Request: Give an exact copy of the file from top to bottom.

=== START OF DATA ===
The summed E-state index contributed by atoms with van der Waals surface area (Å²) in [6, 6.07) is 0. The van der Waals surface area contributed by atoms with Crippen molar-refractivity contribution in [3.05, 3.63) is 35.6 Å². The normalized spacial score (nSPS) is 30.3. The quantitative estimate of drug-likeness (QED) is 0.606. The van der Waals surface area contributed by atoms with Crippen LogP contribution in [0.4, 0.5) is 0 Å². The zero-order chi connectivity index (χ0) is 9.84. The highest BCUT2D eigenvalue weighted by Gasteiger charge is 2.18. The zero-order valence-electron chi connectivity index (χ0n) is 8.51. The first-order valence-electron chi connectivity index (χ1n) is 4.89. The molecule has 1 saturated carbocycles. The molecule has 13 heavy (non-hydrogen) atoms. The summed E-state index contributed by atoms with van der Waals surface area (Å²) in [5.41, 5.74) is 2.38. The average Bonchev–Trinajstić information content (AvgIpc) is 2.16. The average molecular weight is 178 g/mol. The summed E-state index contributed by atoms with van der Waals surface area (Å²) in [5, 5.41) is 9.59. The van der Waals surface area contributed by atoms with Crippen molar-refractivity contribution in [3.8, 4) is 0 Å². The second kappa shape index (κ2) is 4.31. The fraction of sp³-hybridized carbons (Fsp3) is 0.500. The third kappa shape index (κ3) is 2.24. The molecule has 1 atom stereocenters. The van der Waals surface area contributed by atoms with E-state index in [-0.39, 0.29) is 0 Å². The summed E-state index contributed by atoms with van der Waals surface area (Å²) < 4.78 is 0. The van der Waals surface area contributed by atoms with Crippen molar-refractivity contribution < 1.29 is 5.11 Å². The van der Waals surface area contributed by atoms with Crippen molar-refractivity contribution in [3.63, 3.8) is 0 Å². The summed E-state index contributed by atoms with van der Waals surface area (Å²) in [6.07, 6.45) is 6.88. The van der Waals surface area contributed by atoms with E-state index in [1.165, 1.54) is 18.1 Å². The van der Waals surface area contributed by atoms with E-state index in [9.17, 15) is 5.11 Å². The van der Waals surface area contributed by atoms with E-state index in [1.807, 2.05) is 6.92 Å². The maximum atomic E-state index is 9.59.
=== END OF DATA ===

The summed E-state index contributed by atoms with van der Waals surface area (Å²) in [6, 6.07) is 0. The van der Waals surface area contributed by atoms with Crippen molar-refractivity contribution in [3.05, 3.63) is 35.6 Å². The normalized spacial score (nSPS) is 30.3. The quantitative estimate of drug-likeness (QED) is 0.606. The van der Waals surface area contributed by atoms with Crippen LogP contribution in [0.4, 0.5) is 0 Å². The zero-order chi connectivity index (χ0) is 9.84. The highest BCUT2D eigenvalue weighted by Gasteiger charge is 2.18. The zero-order valence-electron chi connectivity index (χ0n) is 8.51. The first-order valence-electron chi connectivity index (χ1n) is 4.89. The molecule has 1 saturated carbocycles. The molecule has 13 heavy (non-hydrogen) atoms. The summed E-state index contributed by atoms with van der Waals surface area (Å²) in [5.41, 5.74) is 2.38. The average Bonchev–Trinajstić information content (AvgIpc) is 2.16. The average molecular weight is 178 g/mol. The summed E-state index contributed by atoms with van der Waals surface area (Å²) in [5, 5.41) is 9.59. The van der Waals surface area contributed by atoms with Crippen molar-refractivity contribution in [3.8, 4) is 0 Å². The second kappa shape index (κ2) is 4.31. The fraction of sp³-hybridized carbons (Fsp3) is 0.500. The third kappa shape index (κ3) is 2.24. The molecule has 1 atom stereocenters. The van der Waals surface area contributed by atoms with E-state index in [-0.39, 0.29) is 0 Å². The summed E-state index contributed by atoms with van der Waals surface area (Å²) < 4.78 is 0. The van der Waals surface area contributed by atoms with Crippen molar-refractivity contribution < 1.29 is 5.11 Å². The van der Waals surface area contributed by atoms with Crippen molar-refractivity contribution in [3.63, 3.8) is 0 Å². The summed E-state index contributed by atoms with van der Waals surface area (Å²) in [6.07, 6.45) is 6.88. The van der Waals surface area contributed by atoms with E-state index in [1.165, 1.54) is 18.1 Å². The van der Waals surface area contributed by atoms with E-state index in [9.17, 15) is 5.11 Å². The van der Waals surface area contributed by atoms with E-state index in [1.807, 2.05) is 6.92 Å². The maximum atomic E-state index is 9.59.